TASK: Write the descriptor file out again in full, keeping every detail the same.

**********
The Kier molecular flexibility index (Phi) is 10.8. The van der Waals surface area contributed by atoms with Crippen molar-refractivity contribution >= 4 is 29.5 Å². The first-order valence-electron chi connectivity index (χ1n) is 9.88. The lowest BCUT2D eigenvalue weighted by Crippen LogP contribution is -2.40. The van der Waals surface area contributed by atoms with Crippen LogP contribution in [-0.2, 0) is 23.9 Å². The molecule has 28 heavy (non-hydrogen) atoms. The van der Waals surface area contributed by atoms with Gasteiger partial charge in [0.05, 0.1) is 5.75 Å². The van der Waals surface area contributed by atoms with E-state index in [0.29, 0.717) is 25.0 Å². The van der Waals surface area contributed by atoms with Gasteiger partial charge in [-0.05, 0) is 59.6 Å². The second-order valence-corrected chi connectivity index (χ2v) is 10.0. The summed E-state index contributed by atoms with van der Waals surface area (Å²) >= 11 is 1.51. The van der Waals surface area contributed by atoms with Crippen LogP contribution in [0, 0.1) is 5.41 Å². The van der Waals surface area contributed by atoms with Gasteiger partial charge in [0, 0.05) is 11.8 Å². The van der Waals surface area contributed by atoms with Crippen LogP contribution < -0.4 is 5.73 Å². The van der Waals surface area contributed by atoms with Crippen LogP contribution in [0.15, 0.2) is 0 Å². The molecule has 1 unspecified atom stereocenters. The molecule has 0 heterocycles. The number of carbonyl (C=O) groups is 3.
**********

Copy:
The Kier molecular flexibility index (Phi) is 10.8. The van der Waals surface area contributed by atoms with Crippen molar-refractivity contribution >= 4 is 29.5 Å². The first-order valence-electron chi connectivity index (χ1n) is 9.88. The lowest BCUT2D eigenvalue weighted by Crippen LogP contribution is -2.40. The van der Waals surface area contributed by atoms with Crippen LogP contribution in [-0.2, 0) is 23.9 Å². The molecule has 28 heavy (non-hydrogen) atoms. The van der Waals surface area contributed by atoms with Gasteiger partial charge in [0.05, 0.1) is 5.75 Å². The van der Waals surface area contributed by atoms with E-state index in [0.29, 0.717) is 25.0 Å². The van der Waals surface area contributed by atoms with Gasteiger partial charge in [-0.05, 0) is 59.6 Å². The second-order valence-corrected chi connectivity index (χ2v) is 10.0. The summed E-state index contributed by atoms with van der Waals surface area (Å²) >= 11 is 1.51. The van der Waals surface area contributed by atoms with Crippen LogP contribution in [0, 0.1) is 5.41 Å². The van der Waals surface area contributed by atoms with Gasteiger partial charge in [0, 0.05) is 11.8 Å². The van der Waals surface area contributed by atoms with Crippen LogP contribution < -0.4 is 5.73 Å². The van der Waals surface area contributed by atoms with Crippen LogP contribution in [0.15, 0.2) is 0 Å². The molecule has 1 unspecified atom stereocenters. The molecule has 0 heterocycles. The number of carbonyl (C=O) groups is 3.